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(P.S. For one of my classes this semester, I am required to conduct a research experiment/study.  I am designing my study in the form of a survey.  I think it would be really cool to have you guys be a part of my research (but please do not feel obligated!).  If you are interested, the only stipulation is that you be an American citizen (sorry, but my topic is relevant to Americans).  So, if this is something you are interested in, please shoot me an email at fidelisdiem@gmail.com and I will send you the info. Thanks!! 🙂 )

The beauty of Victor Hugo (pt. 7)

In this portion of the story, Cosette falls in love, two lovers meet, and Thénardier escapes jail.

 

Besides, what is danger in the presence of duty? (p. 880)

Nothing is really small; anyone open to the deep penetration of nature knows this. (p. 886)

les_miserables___amanda_seyfried_as_cosette-t2[B]ut beyond this she was ignorant of everything, which is a charm and a peril.  The soul of a young girl should not be left in obscurity. (p. 888)

To form the mind of a young girl, all the nuns in the world are not equal to one mother. (p. 888)

Now, in this work of education, in this serious question of preparing a woman for life, what a quantity of knowledge is needed to struggle against that ignorance we call innocence. (p. 888)

[H]e had the secret wealth and eloquence of a humble, earnest intellect that has come into its own culture. (p. 889)

He had never known very clearly what the beauty of a woman was, but by instinct he understood that it was terrible. (p. 894)

Indeed, what is the use of having a pretty face and a delightful dress, if you do not show them? (p. 895)

The power of a glance has been so much abused in love stories that it has come to be disbelieved.  Few people dare say nowadays that two beings have fallen in love because they have looked at each other.  Yet that is the way love beings, and only that way.  (p. 896)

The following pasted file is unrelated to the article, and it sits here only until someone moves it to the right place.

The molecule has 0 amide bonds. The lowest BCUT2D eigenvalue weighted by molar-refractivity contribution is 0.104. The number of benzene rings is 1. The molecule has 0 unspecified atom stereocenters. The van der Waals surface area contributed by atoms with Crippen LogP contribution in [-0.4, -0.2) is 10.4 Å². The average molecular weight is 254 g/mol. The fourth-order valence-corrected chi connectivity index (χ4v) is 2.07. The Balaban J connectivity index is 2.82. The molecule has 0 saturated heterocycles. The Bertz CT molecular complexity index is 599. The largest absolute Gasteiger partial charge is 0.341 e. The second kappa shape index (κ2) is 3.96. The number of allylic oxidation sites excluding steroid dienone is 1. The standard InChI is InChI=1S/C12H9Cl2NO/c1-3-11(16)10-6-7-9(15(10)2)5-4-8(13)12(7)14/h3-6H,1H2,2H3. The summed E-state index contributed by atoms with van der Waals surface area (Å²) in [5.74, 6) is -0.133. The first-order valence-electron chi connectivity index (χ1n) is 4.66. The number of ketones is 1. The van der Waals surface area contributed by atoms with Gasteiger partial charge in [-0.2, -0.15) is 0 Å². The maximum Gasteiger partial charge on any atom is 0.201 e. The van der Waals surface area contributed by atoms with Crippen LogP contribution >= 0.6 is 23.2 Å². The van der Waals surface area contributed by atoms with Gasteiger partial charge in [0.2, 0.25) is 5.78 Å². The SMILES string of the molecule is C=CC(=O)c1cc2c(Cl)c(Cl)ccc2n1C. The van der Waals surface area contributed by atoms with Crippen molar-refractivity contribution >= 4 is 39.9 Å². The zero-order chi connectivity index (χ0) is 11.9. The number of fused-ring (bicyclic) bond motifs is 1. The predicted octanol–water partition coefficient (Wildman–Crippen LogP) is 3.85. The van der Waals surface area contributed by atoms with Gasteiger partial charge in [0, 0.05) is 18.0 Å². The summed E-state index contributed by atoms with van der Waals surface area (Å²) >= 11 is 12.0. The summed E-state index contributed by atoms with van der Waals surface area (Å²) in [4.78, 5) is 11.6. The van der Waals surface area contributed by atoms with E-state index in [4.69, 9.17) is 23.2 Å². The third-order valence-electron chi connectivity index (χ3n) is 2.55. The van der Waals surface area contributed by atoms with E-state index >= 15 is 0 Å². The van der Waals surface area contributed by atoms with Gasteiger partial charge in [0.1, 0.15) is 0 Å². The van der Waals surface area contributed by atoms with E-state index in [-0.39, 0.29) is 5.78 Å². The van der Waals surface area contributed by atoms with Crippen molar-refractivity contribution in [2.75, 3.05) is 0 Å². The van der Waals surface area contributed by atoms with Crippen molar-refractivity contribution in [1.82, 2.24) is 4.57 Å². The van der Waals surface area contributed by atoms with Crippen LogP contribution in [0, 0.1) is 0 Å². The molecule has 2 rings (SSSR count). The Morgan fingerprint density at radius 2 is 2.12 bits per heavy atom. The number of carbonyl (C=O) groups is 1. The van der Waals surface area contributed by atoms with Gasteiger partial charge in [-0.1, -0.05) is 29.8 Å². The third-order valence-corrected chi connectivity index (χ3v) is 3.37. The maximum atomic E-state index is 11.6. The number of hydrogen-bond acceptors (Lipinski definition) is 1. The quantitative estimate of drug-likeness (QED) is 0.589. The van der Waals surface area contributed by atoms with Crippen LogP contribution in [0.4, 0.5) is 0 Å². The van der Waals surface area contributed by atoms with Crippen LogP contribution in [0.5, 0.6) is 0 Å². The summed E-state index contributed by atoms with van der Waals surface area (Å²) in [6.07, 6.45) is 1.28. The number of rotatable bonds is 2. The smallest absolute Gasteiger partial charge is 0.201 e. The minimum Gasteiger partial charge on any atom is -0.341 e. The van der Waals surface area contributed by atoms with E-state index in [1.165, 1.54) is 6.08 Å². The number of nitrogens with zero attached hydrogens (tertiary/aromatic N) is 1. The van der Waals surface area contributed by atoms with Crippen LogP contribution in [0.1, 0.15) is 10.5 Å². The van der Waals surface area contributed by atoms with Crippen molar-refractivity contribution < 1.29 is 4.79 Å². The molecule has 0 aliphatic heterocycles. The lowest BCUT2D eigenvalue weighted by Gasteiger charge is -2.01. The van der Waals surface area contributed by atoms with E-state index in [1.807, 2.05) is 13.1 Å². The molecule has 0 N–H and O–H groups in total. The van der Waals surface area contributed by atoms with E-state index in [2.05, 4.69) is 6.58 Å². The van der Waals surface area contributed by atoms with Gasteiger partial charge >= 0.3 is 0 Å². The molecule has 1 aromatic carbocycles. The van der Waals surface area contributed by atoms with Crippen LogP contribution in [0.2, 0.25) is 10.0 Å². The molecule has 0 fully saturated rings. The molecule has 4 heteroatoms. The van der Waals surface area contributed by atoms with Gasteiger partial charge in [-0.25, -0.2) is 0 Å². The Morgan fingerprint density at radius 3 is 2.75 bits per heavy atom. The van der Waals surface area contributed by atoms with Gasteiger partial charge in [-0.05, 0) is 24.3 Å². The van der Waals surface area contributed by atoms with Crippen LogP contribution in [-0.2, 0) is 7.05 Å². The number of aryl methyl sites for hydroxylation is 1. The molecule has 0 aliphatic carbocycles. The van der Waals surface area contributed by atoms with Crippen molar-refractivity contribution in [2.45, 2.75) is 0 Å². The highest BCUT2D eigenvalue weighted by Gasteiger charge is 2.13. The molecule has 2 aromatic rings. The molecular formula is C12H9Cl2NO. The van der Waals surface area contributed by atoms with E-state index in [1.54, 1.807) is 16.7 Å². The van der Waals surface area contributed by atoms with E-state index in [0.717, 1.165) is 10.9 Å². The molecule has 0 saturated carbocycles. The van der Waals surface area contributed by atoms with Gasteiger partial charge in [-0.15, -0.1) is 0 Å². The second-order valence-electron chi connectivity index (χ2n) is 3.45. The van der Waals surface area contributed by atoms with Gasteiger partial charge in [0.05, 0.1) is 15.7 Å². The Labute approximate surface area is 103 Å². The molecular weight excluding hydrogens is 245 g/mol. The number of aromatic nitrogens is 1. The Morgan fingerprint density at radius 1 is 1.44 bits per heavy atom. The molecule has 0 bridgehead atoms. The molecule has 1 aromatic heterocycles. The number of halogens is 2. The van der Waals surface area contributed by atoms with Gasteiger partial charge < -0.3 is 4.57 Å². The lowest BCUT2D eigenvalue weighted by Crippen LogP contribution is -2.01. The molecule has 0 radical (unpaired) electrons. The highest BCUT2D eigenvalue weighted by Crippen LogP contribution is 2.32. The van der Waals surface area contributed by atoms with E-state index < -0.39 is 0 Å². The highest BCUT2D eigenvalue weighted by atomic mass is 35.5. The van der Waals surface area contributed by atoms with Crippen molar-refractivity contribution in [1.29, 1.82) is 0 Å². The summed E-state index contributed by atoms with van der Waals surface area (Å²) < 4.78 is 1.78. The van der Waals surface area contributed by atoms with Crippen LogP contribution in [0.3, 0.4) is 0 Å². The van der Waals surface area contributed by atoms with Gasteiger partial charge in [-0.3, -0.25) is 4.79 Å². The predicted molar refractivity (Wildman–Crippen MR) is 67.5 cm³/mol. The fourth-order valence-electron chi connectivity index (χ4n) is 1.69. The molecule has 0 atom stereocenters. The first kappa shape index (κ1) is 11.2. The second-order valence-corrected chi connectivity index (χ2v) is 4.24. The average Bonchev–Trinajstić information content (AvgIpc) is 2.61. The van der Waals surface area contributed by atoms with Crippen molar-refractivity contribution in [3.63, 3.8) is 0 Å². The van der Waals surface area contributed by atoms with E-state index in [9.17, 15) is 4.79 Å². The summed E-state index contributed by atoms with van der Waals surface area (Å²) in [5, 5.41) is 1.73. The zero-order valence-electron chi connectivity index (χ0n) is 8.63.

Nothing is more real than the great shocks that two souls give each other in exchanging this spark. (p. 896)

Women play with their beauty the way children do with their knives.  They wound themselves with it. (p. 897)

And then, oddly enough, the first symptoms of true love in a man is timidity, in a young woman, boldness. (p. 897)

Is one less sick for not knowing the name of the disease? (p. 898)Cosette-and-marius

They did not speak, they did not exchange greetings, they saw each other; and, like the stars in the sky separated by millions of miles, they lived by gazing at each other. (p. 899)

These two beings, who loved each other so exclusively, and with so touching a love, and who had lived so long for each other, were now suffering beside one another and through one another; without speaking of it, without harsh feelings, and smiling all the while. (p. 904)

[G]entleness and tenderness are born with love, and the young girl with a trembling, fragile idea in her heart feels pity for a butterfly’s wings. (p. 905)

It was not day, it was dawn; a wild and ravishing moment. (p. 905)

There are some mediations that can be called vertical; when one is at the bottom it takes time to return to the earth’s surface. (p. 906)

Cosette trembled all over; she asked, “Father, are they still men?” “Sometimes,” said the man of misery. (p. 911)

[W]inter always carries with it something of our sadness. (p. 915)

“Work is the law; whoever spurns it as tiresome will have it as a punishment.” (p. 920)

“To live idle on the substance of society! To be useless, that is to say, noxious! That leads straight to the lowest depth of misery.  Woe to anyone who desires to be a parasite.” (p. 922)

Actually, by her nature, Cosette was not easily startled.  There was in her veins the blood of the gypsy and the barefoot adventuress.  It must be remembered that she was more a lark than a dove.  She was wild and brave at heart. (p. 927)